Data breaches: Are they good for business?
We have all read the stories: a large retail store has a data breach, a large home improvement store has a breach, a large U.S. post office has a breach, a large motion picture company has been hacked, and this list goes on and on. Nowadays, data breach news stories are almost passed over by consumers because they happen so frequently. Nobody really pays attention to them unless they are directly impacted. And, even then most people have an “Oh well, it’s not really a surprise” attitude about them. But, are these breaches good for your business? They should be.
If the staff of your organization is educated in the importance of really protecting data, then it is likely you have seen an uptick in your revenue as a direct result. Regardless of whether you are in the records management business (protection of information) or the document destruction business (proper disposition of information), or your company happens to do both, if compliance is used as an integral part of your sales process, then you likely have seen some good (and related) growth. If you haven’t seen growth in your business, then it doesn’t necessarily mean that your sales staff is undereducated. It merely means that, positioned properly, you can in fact grow your business as a direct result of some well publicized data breaches.
Here are some questions to ask yourself in regards to your sales staff. Does my sales staff:
- Know the damage that the bad publicity as a result of a breach can cause? If not, then they would likely have a hard time convincing a prospect of this.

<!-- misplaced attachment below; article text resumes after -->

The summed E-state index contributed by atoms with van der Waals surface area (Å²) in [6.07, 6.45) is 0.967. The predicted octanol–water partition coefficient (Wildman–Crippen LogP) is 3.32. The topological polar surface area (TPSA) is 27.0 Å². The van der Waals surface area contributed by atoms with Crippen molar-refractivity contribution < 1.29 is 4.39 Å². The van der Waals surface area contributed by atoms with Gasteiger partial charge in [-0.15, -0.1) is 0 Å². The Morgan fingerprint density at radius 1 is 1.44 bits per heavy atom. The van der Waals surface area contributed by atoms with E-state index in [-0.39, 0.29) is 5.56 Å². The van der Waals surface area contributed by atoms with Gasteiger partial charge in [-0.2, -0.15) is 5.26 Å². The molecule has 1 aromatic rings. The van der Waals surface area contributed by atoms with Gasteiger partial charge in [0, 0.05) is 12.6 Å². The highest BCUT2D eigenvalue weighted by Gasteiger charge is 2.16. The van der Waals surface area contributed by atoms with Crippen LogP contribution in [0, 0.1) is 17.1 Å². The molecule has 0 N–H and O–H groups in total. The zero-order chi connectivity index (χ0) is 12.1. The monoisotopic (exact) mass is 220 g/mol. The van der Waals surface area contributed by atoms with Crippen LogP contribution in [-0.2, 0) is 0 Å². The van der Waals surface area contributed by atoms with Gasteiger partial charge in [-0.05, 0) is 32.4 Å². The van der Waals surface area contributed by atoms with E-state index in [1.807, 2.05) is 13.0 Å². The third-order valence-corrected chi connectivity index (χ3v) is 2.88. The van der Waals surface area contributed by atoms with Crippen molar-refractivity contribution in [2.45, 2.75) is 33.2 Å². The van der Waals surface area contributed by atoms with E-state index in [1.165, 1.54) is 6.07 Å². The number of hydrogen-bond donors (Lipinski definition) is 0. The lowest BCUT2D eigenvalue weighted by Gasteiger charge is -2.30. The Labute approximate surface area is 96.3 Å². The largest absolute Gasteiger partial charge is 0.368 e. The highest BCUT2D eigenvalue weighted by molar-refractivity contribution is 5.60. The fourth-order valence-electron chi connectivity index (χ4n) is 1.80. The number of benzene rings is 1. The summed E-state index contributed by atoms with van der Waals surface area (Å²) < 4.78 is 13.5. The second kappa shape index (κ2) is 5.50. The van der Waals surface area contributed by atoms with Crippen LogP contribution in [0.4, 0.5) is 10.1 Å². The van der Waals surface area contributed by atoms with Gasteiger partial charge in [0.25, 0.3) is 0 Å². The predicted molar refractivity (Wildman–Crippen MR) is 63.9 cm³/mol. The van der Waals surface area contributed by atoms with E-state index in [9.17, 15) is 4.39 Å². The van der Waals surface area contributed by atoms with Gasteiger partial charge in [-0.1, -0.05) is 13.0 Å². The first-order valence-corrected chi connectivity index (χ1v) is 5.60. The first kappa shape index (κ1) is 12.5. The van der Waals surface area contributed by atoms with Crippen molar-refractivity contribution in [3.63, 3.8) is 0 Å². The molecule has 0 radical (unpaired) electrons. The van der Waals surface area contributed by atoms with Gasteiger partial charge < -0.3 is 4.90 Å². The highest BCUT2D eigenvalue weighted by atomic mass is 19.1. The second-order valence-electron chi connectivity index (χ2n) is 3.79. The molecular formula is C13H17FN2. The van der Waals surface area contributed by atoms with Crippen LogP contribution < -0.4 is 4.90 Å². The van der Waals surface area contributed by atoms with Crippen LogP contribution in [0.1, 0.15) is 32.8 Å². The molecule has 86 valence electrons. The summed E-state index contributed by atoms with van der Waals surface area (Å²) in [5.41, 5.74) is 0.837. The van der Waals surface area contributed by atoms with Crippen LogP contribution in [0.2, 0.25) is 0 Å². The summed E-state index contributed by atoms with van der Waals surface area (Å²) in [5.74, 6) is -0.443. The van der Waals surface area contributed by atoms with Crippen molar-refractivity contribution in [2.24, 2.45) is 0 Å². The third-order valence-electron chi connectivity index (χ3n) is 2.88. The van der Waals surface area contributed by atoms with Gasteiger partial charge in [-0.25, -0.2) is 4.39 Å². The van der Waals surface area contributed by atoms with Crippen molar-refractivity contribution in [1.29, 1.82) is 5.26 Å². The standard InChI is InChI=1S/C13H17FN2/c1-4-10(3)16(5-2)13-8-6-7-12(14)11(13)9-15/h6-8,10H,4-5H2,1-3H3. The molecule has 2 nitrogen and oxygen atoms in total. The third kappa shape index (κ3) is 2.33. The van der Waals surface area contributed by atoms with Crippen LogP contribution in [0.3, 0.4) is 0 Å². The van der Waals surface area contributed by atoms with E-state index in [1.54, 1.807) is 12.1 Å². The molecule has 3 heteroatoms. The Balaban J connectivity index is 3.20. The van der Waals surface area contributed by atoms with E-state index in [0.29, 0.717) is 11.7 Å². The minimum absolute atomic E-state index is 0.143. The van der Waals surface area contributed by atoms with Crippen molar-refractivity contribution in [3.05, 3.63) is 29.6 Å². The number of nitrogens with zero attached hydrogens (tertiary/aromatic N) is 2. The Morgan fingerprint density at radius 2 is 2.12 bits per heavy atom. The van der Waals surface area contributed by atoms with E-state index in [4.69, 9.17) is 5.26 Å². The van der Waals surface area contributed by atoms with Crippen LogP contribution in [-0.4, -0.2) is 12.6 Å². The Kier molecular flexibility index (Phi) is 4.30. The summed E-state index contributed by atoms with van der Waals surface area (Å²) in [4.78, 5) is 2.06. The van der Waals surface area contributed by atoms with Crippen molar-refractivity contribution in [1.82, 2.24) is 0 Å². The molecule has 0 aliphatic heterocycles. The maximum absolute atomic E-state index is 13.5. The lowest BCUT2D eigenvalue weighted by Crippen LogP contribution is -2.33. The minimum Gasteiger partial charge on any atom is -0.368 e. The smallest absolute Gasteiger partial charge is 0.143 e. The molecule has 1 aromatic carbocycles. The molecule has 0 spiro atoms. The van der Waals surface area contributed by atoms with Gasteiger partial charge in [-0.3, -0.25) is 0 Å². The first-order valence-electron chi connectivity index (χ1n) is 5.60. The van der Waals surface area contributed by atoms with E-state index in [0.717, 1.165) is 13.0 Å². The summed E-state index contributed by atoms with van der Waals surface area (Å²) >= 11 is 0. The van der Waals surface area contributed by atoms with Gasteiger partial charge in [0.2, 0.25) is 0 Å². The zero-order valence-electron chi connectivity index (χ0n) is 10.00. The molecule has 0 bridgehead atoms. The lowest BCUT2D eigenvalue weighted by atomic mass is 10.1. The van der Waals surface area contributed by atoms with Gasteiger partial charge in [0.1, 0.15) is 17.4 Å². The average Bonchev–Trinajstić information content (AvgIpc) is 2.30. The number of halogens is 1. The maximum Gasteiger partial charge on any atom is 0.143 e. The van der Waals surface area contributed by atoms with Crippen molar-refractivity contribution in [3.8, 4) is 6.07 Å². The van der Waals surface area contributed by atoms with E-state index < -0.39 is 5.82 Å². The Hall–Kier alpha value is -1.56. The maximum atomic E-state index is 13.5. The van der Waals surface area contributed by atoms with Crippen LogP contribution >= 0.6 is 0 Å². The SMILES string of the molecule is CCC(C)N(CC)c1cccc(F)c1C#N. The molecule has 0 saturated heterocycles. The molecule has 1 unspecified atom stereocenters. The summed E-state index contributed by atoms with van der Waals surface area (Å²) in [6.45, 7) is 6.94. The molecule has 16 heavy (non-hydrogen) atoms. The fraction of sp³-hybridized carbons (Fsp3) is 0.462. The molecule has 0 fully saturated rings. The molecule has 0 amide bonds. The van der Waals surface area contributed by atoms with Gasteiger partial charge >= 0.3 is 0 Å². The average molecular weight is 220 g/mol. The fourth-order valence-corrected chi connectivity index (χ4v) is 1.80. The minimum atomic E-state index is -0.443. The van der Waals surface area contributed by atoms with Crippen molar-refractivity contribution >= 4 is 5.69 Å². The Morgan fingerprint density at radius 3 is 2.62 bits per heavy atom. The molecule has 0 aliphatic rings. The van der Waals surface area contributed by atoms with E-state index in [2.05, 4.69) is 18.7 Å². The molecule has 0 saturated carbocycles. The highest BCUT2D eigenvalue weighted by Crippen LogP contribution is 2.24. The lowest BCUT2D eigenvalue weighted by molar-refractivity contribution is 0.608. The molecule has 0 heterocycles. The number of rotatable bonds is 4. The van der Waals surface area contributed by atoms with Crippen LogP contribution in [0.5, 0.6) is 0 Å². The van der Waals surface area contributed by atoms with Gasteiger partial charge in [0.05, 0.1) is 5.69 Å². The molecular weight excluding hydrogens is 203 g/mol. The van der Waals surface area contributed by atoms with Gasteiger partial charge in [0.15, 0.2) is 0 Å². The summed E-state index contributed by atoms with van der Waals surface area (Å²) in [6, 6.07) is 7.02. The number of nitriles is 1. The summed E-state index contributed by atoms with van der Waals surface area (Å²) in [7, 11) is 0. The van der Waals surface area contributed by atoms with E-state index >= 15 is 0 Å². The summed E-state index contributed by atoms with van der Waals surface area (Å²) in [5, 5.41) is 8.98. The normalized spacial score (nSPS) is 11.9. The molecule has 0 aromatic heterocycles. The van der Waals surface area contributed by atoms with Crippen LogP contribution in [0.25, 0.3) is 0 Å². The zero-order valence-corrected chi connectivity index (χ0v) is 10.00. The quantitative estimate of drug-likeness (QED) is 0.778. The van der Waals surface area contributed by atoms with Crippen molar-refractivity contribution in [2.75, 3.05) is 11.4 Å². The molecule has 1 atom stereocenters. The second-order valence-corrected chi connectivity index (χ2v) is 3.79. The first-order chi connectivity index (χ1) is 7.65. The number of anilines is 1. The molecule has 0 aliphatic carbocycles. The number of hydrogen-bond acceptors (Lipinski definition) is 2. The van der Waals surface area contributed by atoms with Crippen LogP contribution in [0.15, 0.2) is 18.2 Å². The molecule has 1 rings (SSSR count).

- Know the costs of the associated legal fees? If not, then they would likely have a hard time convincing a prospect of this.
- Know that each state’s attorney general (SAG) is now financially incentivized to investigate all HIPAA complaints? Know that the lion’s share of the fines and penalties (the SAG’s incentive) recovered largely stays within that state? This is why they will go after companies that cause breaches. If not, then they would likely have a hard time convincing a prospect to trust you and use your services. Why? Because they may be unable to convince other people that your company truly knows the laws, that your company knows how to protect themselves from data breaches as much as possible, that the company’s employees have been properly trained, and they know and understand the responsibilities and potential liabilities for failing to do so.
- Know your state’s requirements (or federal requirements, whichever applies) for record retention? If not, then they will likely have a hard time convincing prospects to choose you.
- Know that shredding has repeatedly been stated as a proper form of disposition of information? If not, then it is unlikely that they will be able to convince a prospect that shredding is important.
- Know how to intelligently speak of an incident response plan that should be in place at every company? If not, then it is unlikely that they will be able to convince a prospect of this.
The reason that I bring up the incident response plan is this: I have been asked to do a session about it at the NAID 2015 Annual Conference coming up in March. It will be held in Grapevine, Texas. Look me up in Texas in my session, “How to Create an Incident Reporting Process” on Friday, March 20 at 3 p.m.
January 29, 2015